The direction of the wave is determined by the suitability of wild boar habitats. Large coterminous forested areas and/or wetlands will facilitate the spread of the virus. The speed of the virus wave is lower in fragmented habitats and where natural or artificial barriers disrupt habitat continuity. Artificial or natural barriers rarely halt the epidemic wave, but they do slow its speed, making it possible for the authorities to plan and implement specific disease control interventions. In the absence of entirely effective barriers, it is only a matter of time before the virus can spread indefinitely, reaching any wild boar (meta)population in geographical continuity with the infected one(s).

Direct animal-to-animal transmission of the virus is prevalent at the onset of the infection, during the epidemic phase. Intensification of direct transmission may also occur following the reproductive season, when the host population size almost doubles and newborn individuals (from 2 to 6 months of age) explore their habitat. This behaviour increases intraspecific contact, as does the regrouping or aggregation of herds when it occurs in cereal fields or protected reserves. At the peak of the unfolding epidemic, human interventions can neither prevent nor substantially enhance the demographic crash of the ASF-infected population; mortality rates produced by the disease significantly exceed human capacity to react to this crisis (Morelle et al., 2020).

Endemic persistence: The more effective the spread of the virus, the sooner it will lead to a relatively rapid decline of the wild boar population. Ultimately, as a result of decreasing populations, intraspecific contact also declines and the epidemic moves into an endemic phase. Following the initial epidemic wave, the virus remains endemic in all those areas crossed by the wave. With the decline of wild boar abundance, the indirect mode of transmission through infectious carcasses and/or contaminated habitat becomes more important, favouring the local maintenance of endemic infection. Robust relationships between low density and indirect transmission of the virus have been highlighted in the endemic areas of Poland and are further shown in modelling (Pepin et al., 2020; Gervasi and Guberti, 2021).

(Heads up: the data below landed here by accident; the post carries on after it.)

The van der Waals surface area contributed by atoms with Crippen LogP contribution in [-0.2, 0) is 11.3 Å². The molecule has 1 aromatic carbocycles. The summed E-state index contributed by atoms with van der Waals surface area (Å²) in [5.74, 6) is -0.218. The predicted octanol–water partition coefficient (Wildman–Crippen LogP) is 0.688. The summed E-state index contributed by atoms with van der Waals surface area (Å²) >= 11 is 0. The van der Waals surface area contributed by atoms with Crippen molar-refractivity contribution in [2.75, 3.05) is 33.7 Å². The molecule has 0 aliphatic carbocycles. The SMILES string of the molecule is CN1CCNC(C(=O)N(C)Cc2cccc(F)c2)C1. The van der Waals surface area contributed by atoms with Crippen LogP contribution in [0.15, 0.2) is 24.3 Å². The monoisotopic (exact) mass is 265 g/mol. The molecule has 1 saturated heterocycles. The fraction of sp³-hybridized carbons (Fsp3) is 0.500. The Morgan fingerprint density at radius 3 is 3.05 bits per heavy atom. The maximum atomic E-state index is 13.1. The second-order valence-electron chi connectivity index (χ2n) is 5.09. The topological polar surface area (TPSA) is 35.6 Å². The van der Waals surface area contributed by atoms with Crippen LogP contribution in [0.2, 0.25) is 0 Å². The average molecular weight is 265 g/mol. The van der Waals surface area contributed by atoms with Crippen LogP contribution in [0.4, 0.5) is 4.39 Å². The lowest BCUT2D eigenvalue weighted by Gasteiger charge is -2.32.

The endemicity of ASF in wild boar can be sustained naturally; however, the natural disease dynamics are often intermingled with human actions propagating the virus. Some counteractive hunting practices, including human attendance at feeding locations, disposal of contaminated offal and the involvement of fomites are among the most frequent faults contributing to disease endemicity. Finally, the presence of infected domestic pigs, and the illegal disposal of their carcasses in the environment where wild boar may come in contact with them, will further increase the probability of virus persistence. In such an epidemiological landscape, the interference consisting of short-, medium- or long-distance anthropogenic introductions of the virus make the complete eradication of ASFV extremely unlikely.

The complexity of the spatial dynamic: The typical chain of events associated with the introduction of ASF to a new area is illustrated in Figure 6. The index case (incursion), which is almost always missed by scientists and the authorities who monitor the status of ASF in their national or regional territories, creates a successful invasion that, on most occasions, also remains a “silent” epidemiological event which fails to trigger any control interventions. The invasion then turns into an apparent epidemic wave; only now is opportunistic passive surveillance likely to detect the worrisome signals. In the areas impacted by the epidemic, the infection remains endemic for extended periods of time. As the size of this endemic zone grows, the probability of further anthropogenic translocations of the virus and introductions into virus-free areas increases. The new introductions lead to new successful invasions, evolving into another epidemic wave. Expanding waves tend to merge, resulting in enlarged areas where the virus persists endemically; without specific control interventions, the cycle is repeated again and again. Such a pattern of disease activity is also fuelled by the re-establishment of the wild boar population following the initial demographic collapse, and recolonization of the territories where animals were killed by the disease.

Guberti, V., Khomenko, S., Masiulis, M. & Kerba S. 2022. African swine fever in wild boar – Ecology and biosecurity. Second edition. FAO Animal Production and Health Manual No. 28. Rome, FAO, World Organisation for Animal Health and European Commission.

Food and Agriculture Organization of the United Nations (FAO)

European Commission

OIE - World Organization for Animal Health

© 2000 - 2022 - Global Ag Media. All Rights Reserved | No part of this site may be reproduced without permission.